Unique Old World GrapesRecantina to Assyrtiko
Grapes are the ultimate essential compound to wine. While we may be familiar with a few dozen grape names, let us remember that in the vitus vinfera category alone there are over 5,000 identified varieties.
However, when you include vitus riparia, vitis lambrusca, human developed crosses (cross between two grapes in the same species), and hybrids (cross between two different species of vine), we reach the outstanding figure of close to 10,000 wine grape varieties.
However, as we all know; grape varieties may come and go. Some have disappeared completely due to natural disasters (I wonder how many native grapes have disappeared due to phylloxera). Some simply became too uninteresting to continue planting. Some, thought lost, have thankfully re-emerged, due to human perseverance. And others, while known locally or regionally, have become international accepted and admired by restaurateurs and wine lovers alike. In the wine world, the meaning of obscurity can change quickly.
One look at the Old World tells you all you need to know. There are over 600 native grapes in Spain, 1,000 in Italy and over 200 in Greece. And what about Croatia, Georgia, Lebanon, and others? It staggers the mind.
So here are a few fascinating unknown, or rather less known, grapes for you to discover.
Recantina was a very favoured, established, and respected grape in the area of Treviso for over four centuries—until Napoleon arrived that is. Arriving in northern Italy, he was adamant to introduce French varieties to the area, and whatever was the respected and admired regional grape was to be ripped out and replanted with French. Recantina became the main target. Thought totally lost for centuries, only a few plants survived thanks to the work of viticulturists at the Conegliano Research Center. Then Joe Giusti (a Canadian-raised successful entrepreneur) of Societa Agricola Giusti del Col was the first to decide to plant an experimental plot and see what would develop. He loves to tell the story of how unimpressed he was at first, only to be told by his chief winemaker, Mirco Pozzobon, to be patient. After 14 months of wine slowly aging in oak barrels, a magical thing happened. “It was like a miracle, with aromas of fresh violets, and on the palate it was fruity and spicy, with a note of white pepper in the finish,” Joe often repeats. His first vintage of 2004 sold in Canada in a heartbeat. His latest vintage, 2014, is absolutely delicious (92 points by me).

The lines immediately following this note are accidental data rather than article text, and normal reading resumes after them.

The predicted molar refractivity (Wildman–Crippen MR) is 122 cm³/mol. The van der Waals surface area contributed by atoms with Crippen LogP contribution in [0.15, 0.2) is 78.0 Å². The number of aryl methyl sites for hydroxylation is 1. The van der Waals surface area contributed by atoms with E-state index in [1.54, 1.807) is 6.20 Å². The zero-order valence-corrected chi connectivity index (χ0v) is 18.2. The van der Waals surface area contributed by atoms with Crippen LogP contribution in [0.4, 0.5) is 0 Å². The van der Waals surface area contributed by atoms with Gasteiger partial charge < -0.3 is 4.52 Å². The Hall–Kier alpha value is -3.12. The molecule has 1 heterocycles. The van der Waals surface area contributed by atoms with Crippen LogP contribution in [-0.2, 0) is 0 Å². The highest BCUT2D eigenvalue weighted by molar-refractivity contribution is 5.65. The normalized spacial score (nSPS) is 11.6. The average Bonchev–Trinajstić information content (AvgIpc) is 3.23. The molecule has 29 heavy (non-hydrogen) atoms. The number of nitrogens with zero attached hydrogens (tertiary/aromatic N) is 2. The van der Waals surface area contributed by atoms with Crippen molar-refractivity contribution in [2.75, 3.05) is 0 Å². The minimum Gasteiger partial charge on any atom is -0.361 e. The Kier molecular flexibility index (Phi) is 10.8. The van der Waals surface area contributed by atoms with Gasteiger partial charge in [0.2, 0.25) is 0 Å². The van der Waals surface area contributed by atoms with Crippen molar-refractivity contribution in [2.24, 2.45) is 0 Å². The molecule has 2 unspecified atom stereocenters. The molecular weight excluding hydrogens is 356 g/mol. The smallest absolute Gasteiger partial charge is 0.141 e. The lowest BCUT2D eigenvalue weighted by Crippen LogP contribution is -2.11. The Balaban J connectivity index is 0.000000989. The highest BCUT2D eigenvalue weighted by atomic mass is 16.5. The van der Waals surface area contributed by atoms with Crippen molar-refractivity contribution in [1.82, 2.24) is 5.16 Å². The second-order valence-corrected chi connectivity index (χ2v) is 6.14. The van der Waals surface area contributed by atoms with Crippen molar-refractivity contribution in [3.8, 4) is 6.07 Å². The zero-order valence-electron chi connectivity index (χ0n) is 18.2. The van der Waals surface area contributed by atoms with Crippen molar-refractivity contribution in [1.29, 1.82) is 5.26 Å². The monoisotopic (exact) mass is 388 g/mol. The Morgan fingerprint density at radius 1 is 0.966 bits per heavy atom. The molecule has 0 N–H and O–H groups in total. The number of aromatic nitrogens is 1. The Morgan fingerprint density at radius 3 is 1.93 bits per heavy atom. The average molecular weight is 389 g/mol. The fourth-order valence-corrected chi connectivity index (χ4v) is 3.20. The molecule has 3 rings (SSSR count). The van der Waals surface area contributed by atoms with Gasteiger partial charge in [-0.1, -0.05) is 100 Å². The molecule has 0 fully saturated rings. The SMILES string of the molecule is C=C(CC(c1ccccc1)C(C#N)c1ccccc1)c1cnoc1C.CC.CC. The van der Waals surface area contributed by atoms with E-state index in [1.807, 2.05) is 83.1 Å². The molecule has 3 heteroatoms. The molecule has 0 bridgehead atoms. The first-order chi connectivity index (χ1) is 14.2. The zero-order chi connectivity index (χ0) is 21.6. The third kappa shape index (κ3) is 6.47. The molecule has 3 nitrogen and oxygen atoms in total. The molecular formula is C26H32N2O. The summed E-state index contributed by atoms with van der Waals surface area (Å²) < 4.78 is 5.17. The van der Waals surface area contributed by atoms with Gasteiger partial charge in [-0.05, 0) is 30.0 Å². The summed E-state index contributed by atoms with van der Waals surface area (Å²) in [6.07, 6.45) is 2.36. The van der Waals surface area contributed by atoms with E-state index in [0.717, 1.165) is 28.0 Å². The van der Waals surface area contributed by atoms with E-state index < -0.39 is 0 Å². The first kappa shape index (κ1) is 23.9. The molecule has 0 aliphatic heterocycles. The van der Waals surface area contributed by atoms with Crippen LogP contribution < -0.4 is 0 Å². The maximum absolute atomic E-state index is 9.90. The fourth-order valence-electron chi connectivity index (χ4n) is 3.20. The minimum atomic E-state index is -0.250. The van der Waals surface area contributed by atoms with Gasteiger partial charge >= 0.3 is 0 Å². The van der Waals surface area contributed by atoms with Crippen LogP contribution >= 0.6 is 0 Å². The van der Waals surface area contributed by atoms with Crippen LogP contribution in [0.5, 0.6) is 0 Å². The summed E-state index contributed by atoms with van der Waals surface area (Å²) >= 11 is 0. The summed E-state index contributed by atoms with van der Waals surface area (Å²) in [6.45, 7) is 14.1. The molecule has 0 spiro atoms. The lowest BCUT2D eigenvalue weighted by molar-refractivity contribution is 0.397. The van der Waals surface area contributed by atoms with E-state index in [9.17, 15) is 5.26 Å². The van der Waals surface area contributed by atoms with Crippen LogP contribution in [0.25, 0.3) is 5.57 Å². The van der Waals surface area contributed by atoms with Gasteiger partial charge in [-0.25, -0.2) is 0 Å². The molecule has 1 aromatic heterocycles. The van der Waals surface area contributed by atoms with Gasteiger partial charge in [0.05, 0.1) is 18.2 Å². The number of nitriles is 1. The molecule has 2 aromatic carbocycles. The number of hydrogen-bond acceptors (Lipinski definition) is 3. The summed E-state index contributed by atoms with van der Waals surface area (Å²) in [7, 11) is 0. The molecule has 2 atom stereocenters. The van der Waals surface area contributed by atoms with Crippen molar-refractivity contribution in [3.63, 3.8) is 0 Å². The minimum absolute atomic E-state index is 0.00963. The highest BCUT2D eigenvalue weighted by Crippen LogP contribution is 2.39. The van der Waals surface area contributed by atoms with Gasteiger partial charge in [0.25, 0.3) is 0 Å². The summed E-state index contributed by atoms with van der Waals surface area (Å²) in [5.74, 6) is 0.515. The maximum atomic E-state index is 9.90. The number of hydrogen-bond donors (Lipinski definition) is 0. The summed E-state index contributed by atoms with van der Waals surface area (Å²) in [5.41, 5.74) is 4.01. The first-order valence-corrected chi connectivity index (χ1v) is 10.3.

Anything to do with the Pecorino cheese you ask? Well yes, if you know that “pecora” means sheep and that this indigenous grape and sugar-rich variety was so dubbed because of its sweet appeal to woolly creatures.
The story of the re-emergence of pecorino is rather fascinating. Pecorino, like so many indigenous grapes, was in danger of totally disappearing, so when Guido Cocci Grifoni, a producer in the Marche and an avid regional historian, came across the name, he quickly became fascinated. In 1982, the hunt for Pecorino took him to the hamlet of Pescara and a farmer named Cafini, who had been tending a vineyard 1,000 metres above sea level.
Cocci Grifoni quickly grafted cuttings from the property onto about 100 rootstocks at a vineyard in nearby Offida, now a key appellation for some of the best Pecorino wines. Today the variety has spread to Abruzzo, Umbria, Tuscany, and Liguria. It even spawned its own book, “The Rediscovery of Pecorino”, published in 2009.
In Alberta there are 15 Pecorino producers including the pioneering Cocci Grifoni.
This is a regional grape that is mainly found in Bierzo. What makes Mencía special is that it has the ability to age and offers rich aromas in the glass. You will taste a subtle crushed gravel or granite-like minerality in the texture, which often contributes to its black peppery taste (in Portugal it’s known as Jaen). If you love Pinot Noir and other aromatic reds, then Mencía is something worth investigating.
We are now seeing a good number of examples in the Alberta market.
Though they’ve been around for four millennia, Greek wines are still overlooked today. Therefore their grapes remain undiscovered to most. Following are my favourites:
This grape is the source of minerally, bone-dry, citrus-edged white wines. On the isle of Santorini, Assyrtiko and other vines are tied into a basket shape to protect the fruit against the continuous wind.
The grape is from Náoussa in Macedonia, the heart of Xinomavro. This red has floral and spice aromas, firm tannins, and vibrant fruit.
Other grapes worth noticing and available in Alberta are Saperavi from Georgia, Bogdanusa from Croatia, Obaideh and Merwah from Lebanon.
Remember to discover, experiment, and always taste! The book Wine Grapes by Jancis Robinson, Julia Harding and José Vouillamoz is essential reading.